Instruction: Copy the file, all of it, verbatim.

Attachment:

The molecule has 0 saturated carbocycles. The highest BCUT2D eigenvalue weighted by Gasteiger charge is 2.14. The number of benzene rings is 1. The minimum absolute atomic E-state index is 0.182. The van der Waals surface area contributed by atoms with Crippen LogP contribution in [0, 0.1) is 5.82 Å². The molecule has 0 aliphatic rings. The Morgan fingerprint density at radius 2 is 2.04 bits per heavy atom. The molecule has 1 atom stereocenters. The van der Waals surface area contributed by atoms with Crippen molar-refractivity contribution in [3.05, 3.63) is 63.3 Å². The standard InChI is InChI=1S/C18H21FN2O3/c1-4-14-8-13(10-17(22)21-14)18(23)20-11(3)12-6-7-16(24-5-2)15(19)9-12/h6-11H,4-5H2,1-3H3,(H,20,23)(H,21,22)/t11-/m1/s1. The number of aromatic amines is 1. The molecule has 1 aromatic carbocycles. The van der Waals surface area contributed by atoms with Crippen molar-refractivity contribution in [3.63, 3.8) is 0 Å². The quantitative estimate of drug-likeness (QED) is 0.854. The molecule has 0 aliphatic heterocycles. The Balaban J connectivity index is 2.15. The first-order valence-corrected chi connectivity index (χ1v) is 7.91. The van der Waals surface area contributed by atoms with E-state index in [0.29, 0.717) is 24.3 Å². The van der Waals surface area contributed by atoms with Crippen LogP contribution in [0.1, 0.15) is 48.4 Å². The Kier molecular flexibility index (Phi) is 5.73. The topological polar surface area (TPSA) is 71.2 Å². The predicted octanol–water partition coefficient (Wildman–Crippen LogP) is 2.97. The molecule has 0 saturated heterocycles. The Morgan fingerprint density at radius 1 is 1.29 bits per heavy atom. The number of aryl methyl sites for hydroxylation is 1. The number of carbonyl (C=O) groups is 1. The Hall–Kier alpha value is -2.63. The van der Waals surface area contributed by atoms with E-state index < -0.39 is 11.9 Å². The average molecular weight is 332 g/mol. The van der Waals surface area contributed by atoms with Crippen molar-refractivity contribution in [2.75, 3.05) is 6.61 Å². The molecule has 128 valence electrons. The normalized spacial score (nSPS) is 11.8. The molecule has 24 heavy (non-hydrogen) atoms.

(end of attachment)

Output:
The molecule has 0 saturated carbocycles. The highest BCUT2D eigenvalue weighted by Gasteiger charge is 2.14. The number of benzene rings is 1. The minimum absolute atomic E-state index is 0.182. The van der Waals surface area contributed by atoms with Crippen LogP contribution in [0, 0.1) is 5.82 Å². The molecule has 0 aliphatic rings. The Morgan fingerprint density at radius 2 is 2.04 bits per heavy atom. The molecule has 1 atom stereocenters. The van der Waals surface area contributed by atoms with Crippen molar-refractivity contribution in [3.05, 3.63) is 63.3 Å². The standard InChI is InChI=1S/C18H21FN2O3/c1-4-14-8-13(10-17(22)21-14)18(23)20-11(3)12-6-7-16(24-5-2)15(19)9-12/h6-11H,4-5H2,1-3H3,(H,20,23)(H,21,22)/t11-/m1/s1. The number of aromatic amines is 1. The molecule has 1 aromatic carbocycles. The van der Waals surface area contributed by atoms with Crippen molar-refractivity contribution in [3.63, 3.8) is 0 Å². The quantitative estimate of drug-likeness (QED) is 0.854. The molecule has 0 aliphatic heterocycles. The Balaban J connectivity index is 2.15. The first-order valence-corrected chi connectivity index (χ1v) is 7.91. The van der Waals surface area contributed by atoms with E-state index in [0.29, 0.717) is 24.3 Å². The van der Waals surface area contributed by atoms with Crippen LogP contribution in [0.1, 0.15) is 48.4 Å². The Kier molecular flexibility index (Phi) is 5.73. The topological polar surface area (TPSA) is 71.2 Å². The predicted octanol–water partition coefficient (Wildman–Crippen LogP) is 2.97. The molecule has 0 saturated heterocycles. The Morgan fingerprint density at radius 1 is 1.29 bits per heavy atom. The number of aryl methyl sites for hydroxylation is 1. The number of carbonyl (C=O) groups is 1. The Hall–Kier alpha value is -2.63. The van der Waals surface area contributed by atoms with E-state index < -0.39 is 11.9 Å². The average molecular weight is 332 g/mol. The van der Waals surface area contributed by atoms with Crippen molar-refractivity contribution in [2.75, 3.05) is 6.61 Å². The molecule has 128 valence electrons. The normalized spacial score (nSPS) is 11.8. The molecule has 24 heavy (non-hydrogen) atoms.